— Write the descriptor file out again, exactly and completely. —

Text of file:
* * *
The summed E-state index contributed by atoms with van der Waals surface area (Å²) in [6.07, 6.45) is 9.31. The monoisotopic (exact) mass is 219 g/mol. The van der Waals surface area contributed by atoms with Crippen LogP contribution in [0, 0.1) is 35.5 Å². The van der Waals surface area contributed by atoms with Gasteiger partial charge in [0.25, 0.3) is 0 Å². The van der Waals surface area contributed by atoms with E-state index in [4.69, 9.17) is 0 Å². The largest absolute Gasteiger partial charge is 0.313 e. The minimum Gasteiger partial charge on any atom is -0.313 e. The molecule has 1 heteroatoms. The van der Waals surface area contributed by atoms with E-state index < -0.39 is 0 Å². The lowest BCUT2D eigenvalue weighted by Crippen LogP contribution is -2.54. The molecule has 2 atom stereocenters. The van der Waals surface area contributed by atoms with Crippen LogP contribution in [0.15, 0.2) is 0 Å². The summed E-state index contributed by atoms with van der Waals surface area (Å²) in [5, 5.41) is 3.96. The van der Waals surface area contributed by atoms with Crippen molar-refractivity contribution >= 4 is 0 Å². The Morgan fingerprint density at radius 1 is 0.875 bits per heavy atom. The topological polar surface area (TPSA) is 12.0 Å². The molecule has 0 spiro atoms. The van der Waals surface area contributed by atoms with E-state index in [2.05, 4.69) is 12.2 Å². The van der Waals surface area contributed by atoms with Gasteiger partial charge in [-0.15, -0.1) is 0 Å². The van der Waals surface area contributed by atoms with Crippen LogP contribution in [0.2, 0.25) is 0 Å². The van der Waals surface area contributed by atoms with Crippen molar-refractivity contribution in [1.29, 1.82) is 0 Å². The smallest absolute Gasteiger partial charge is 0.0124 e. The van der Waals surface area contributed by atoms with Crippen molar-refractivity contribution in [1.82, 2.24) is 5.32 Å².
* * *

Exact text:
The summed E-state index contributed by atoms with van der Waals surface area (Å²) in [6.07, 6.45) is 9.31. The monoisotopic (exact) mass is 219 g/mol. The van der Waals surface area contributed by atoms with Crippen LogP contribution in [0, 0.1) is 35.5 Å². The van der Waals surface area contributed by atoms with Gasteiger partial charge in [0.25, 0.3) is 0 Å². The van der Waals surface area contributed by atoms with E-state index in [4.69, 9.17) is 0 Å². The largest absolute Gasteiger partial charge is 0.313 e. The minimum Gasteiger partial charge on any atom is -0.313 e. The molecule has 1 heteroatoms. The van der Waals surface area contributed by atoms with E-state index < -0.39 is 0 Å². The lowest BCUT2D eigenvalue weighted by Crippen LogP contribution is -2.54. The molecule has 2 atom stereocenters. The van der Waals surface area contributed by atoms with Crippen LogP contribution in [0.15, 0.2) is 0 Å². The summed E-state index contributed by atoms with van der Waals surface area (Å²) in [5, 5.41) is 3.96. The van der Waals surface area contributed by atoms with Crippen molar-refractivity contribution >= 4 is 0 Å². The Morgan fingerprint density at radius 1 is 0.875 bits per heavy atom. The topological polar surface area (TPSA) is 12.0 Å². The molecule has 0 spiro atoms. The van der Waals surface area contributed by atoms with E-state index in [2.05, 4.69) is 12.2 Å². The van der Waals surface area contributed by atoms with Gasteiger partial charge in [-0.15, -0.1) is 0 Å². The van der Waals surface area contributed by atoms with Crippen LogP contribution in [0.2, 0.25) is 0 Å². The van der Waals surface area contributed by atoms with Crippen molar-refractivity contribution in [1.29, 1.82) is 0 Å². The smallest absolute Gasteiger partial charge is 0.0124 e. The van der Waals surface area contributed by atoms with Crippen molar-refractivity contribution in [1.82, 2.24) is 5.32 Å².